You don’t have to spend that much. Generally, the bookstore will post book lists for your classes as soon as your teacher sends in the order for them. This means that you should be able to look up the book lists for your classes and start shopping for books ahead of time for a much cheaper price. Go to sites like Amazon, eBay, or Half.com and compare prices between their books and yours. Sometimes you can buy a slightly older edition that will have pretty much the same information and chapters but may have a slightly different page order or a few chapters re-arranged. I knew this option was out there, but since I bought my books through financial aid I never tried buying them ahead of time and wound up wasting a lot of money on textbooks.
The bookstore scam doesn’t end at the ridiculous prices of the books either. Textbooks will generally update to a “new edition” every year or every other year to force students to buy the new books and have trouble selling their now outdated textbooks. These new editions generally have very little added information if any and may re-order some pages or fix some errors and typos that may have been in the previous edition.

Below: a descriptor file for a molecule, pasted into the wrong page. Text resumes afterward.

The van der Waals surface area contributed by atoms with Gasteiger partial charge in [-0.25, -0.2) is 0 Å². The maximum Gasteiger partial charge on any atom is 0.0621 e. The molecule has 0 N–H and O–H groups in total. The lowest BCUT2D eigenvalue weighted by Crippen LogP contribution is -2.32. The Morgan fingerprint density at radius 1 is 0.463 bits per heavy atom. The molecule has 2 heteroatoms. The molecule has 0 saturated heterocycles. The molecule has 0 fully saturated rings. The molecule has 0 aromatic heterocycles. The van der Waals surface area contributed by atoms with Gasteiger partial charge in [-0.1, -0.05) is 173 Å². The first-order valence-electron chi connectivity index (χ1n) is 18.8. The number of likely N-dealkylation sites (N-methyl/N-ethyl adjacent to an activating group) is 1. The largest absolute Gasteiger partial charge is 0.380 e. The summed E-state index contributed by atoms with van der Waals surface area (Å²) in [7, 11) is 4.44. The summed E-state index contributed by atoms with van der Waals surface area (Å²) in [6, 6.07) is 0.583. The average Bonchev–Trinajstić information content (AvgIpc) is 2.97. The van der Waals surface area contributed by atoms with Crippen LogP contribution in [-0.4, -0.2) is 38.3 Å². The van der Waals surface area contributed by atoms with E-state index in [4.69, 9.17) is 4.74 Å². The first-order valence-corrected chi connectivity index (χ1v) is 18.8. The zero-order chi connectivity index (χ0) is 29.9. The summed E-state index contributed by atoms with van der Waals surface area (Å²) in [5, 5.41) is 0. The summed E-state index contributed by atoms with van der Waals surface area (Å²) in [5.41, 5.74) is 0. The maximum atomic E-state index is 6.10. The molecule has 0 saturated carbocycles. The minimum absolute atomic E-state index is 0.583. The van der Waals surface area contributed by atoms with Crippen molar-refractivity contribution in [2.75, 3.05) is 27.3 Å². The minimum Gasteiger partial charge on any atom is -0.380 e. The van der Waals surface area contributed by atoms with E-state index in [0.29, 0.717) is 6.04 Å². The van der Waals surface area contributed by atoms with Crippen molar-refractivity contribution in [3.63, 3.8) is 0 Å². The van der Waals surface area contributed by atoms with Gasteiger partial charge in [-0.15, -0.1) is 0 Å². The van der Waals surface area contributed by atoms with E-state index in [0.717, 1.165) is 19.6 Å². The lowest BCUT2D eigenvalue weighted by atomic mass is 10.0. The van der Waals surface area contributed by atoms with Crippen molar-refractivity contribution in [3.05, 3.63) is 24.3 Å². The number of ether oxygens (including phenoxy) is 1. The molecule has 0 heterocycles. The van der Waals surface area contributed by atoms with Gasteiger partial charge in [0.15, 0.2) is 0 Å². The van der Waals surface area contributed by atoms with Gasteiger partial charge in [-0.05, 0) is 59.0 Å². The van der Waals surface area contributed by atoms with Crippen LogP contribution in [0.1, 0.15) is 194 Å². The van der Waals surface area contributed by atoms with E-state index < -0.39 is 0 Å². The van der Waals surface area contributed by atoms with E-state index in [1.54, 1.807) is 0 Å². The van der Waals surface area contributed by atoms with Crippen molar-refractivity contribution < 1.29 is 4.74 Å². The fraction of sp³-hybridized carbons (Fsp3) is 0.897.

Furthermore, at the end of the semester when you think you can sell back books and get some of your money back, think again. The first year I sold back books that I had spent around $800 on, I got back less than $200 when I tried to sell back. The reason? Many classes are only offered during the fall or spring semester so the bookstore only buys back a limited number of books for the class. Or professors change their syllabus and require a different book the next semester. Or a new edition of the textbook has come out so professors are switching over to that one.